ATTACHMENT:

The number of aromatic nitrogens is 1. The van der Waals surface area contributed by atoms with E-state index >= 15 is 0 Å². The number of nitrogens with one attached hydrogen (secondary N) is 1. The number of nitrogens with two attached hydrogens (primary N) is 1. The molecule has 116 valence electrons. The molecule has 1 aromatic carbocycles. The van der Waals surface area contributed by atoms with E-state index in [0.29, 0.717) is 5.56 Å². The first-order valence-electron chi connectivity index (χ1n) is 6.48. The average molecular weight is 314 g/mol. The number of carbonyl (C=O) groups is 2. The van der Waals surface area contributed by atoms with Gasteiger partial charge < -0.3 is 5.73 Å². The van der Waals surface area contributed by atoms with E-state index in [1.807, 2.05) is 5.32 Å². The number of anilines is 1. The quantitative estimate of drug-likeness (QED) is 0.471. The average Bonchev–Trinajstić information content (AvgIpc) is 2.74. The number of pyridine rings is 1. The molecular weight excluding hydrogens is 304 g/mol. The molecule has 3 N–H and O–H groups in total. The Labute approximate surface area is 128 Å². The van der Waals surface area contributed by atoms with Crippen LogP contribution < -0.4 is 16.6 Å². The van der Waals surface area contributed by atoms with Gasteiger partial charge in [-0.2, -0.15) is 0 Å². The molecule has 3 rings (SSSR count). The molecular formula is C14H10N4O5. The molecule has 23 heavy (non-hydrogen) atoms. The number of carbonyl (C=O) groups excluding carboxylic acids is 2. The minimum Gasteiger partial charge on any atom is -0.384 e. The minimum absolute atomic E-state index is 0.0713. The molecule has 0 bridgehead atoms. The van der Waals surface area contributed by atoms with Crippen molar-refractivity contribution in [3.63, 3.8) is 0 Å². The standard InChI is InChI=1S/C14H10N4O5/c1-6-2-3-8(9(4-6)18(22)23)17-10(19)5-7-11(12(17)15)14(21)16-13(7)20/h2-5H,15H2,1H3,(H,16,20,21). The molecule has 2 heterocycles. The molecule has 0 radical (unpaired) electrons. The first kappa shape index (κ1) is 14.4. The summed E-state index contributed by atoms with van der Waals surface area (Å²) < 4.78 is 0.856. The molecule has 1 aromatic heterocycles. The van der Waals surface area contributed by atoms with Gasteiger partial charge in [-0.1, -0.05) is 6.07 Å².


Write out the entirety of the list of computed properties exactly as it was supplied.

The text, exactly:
The number of aromatic nitrogens is 1. The van der Waals surface area contributed by atoms with E-state index >= 15 is 0 Å². The number of nitrogens with one attached hydrogen (secondary N) is 1. The number of nitrogens with two attached hydrogens (primary N) is 1. The molecule has 116 valence electrons. The molecule has 1 aromatic carbocycles. The van der Waals surface area contributed by atoms with E-state index in [0.29, 0.717) is 5.56 Å². The first-order valence-electron chi connectivity index (χ1n) is 6.48. The average molecular weight is 314 g/mol. The number of carbonyl (C=O) groups is 2. The van der Waals surface area contributed by atoms with Gasteiger partial charge < -0.3 is 5.73 Å². The van der Waals surface area contributed by atoms with E-state index in [1.807, 2.05) is 5.32 Å². The number of anilines is 1. The quantitative estimate of drug-likeness (QED) is 0.471. The average Bonchev–Trinajstić information content (AvgIpc) is 2.74. The number of pyridine rings is 1. The molecular weight excluding hydrogens is 304 g/mol. The molecule has 3 N–H and O–H groups in total. The Labute approximate surface area is 128 Å². The van der Waals surface area contributed by atoms with Crippen LogP contribution < -0.4 is 16.6 Å². The van der Waals surface area contributed by atoms with Gasteiger partial charge in [-0.2, -0.15) is 0 Å². The molecule has 3 rings (SSSR count). The molecular formula is C14H10N4O5. The molecule has 23 heavy (non-hydrogen) atoms. The number of carbonyl (C=O) groups excluding carboxylic acids is 2. The minimum Gasteiger partial charge on any atom is -0.384 e. The minimum absolute atomic E-state index is 0.0713. The molecule has 0 bridgehead atoms. The van der Waals surface area contributed by atoms with Crippen molar-refractivity contribution in [3.63, 3.8) is 0 Å². The standard InChI is InChI=1S/C14H10N4O5/c1-6-2-3-8(9(4-6)18(22)23)17-10(19)5-7-11(12(17)15)14(21)16-13(7)20/h2-5H,15H2,1H3,(H,16,20,21). The molecule has 2 heterocycles. The molecule has 0 radical (unpaired) electrons. The first kappa shape index (κ1) is 14.4. The summed E-state index contributed by atoms with van der Waals surface area (Å²) < 4.78 is 0.856. The molecule has 1 aromatic heterocycles. The van der Waals surface area contributed by atoms with Gasteiger partial charge in [-0.1, -0.05) is 6.07 Å².